I very much enjoyed the article on False Authority Syndrome, in which one source is taken as fact, despite sources making mistakes and deliberately putting in false entries (both for copyright reasons and to make readers aware). The article covered the subject well, and was mildly amusing. As another aside, my husband has also been subjected to this... when his Wizard of Oz April Fools Day joke was taken as fact by people who didn't bother to check his sources (his link went to a page that said, "April Fools!").

Another article on missing time argues that electromagnetic charges may have something to do with them, as all the other "symptoms" in such events can be explained by changes in the EMF. I wonder if a full scientific study on the effects of electromagnetic fields is being conducted anywhere? It sure seems like a lot of what people refer to as "paranormal" might be explained by EMF changes.

There's a fun article on Barbara Woodhouse's mysterious Argentinian marsupial skunk. That's right, in her autobiography she describes a skunk that she found (as a young woman working with horses in Argentina) as having a pouch. A true cryptozoological mystery, because no skunks have pouches, and no 'possums look enough like a skunk to match her description. Until someone else finds an example of the animal, however, we'll all just have to go "Walkies!"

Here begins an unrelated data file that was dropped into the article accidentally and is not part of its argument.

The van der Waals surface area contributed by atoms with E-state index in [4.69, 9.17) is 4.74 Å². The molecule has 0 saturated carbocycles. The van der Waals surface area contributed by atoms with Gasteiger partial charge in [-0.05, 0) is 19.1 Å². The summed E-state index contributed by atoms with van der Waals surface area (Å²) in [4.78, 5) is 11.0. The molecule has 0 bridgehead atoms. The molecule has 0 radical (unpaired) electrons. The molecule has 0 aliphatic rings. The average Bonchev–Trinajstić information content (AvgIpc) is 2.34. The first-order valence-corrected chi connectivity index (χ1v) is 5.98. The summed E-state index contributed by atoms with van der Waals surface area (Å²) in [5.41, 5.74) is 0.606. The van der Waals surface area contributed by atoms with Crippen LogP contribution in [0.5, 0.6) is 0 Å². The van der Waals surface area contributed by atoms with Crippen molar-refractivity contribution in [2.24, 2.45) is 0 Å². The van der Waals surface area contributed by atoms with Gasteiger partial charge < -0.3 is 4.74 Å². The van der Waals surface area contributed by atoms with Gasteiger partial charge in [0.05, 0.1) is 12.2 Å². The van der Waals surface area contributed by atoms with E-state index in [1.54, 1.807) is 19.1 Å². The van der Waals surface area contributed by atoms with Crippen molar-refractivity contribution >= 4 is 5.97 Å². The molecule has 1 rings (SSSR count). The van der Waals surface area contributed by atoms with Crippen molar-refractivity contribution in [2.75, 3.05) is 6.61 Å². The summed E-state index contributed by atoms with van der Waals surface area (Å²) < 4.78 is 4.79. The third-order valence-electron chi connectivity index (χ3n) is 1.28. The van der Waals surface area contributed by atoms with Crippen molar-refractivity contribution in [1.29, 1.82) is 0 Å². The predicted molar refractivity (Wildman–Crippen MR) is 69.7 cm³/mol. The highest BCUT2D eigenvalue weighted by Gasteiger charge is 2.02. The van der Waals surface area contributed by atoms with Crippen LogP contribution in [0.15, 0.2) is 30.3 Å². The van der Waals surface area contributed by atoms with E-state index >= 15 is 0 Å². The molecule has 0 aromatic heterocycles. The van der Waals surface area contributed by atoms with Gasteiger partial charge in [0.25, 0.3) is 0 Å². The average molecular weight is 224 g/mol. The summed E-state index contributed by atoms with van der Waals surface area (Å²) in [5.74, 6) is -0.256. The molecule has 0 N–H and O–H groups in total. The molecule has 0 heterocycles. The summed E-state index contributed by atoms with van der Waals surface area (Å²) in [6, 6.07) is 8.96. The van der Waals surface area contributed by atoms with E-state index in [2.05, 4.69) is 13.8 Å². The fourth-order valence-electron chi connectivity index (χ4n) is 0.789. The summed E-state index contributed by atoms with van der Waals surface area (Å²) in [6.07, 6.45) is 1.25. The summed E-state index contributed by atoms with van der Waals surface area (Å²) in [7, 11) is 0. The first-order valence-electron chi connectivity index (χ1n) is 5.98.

The book reviews were great, as usual. The movie reviews weren't as great, as usual, but still were a step above most reviews. The video game reviews didn't make me want to play either game reveiwed. The letters pages were also good, particularly the two-page spread devoted to the Darwin debate. The extended cartoon on Dr Dee was vaguely of interest, but not the best ending to the magazine. Looking forward to reading #249, which just arrived. This is one of the best entertainment mags around.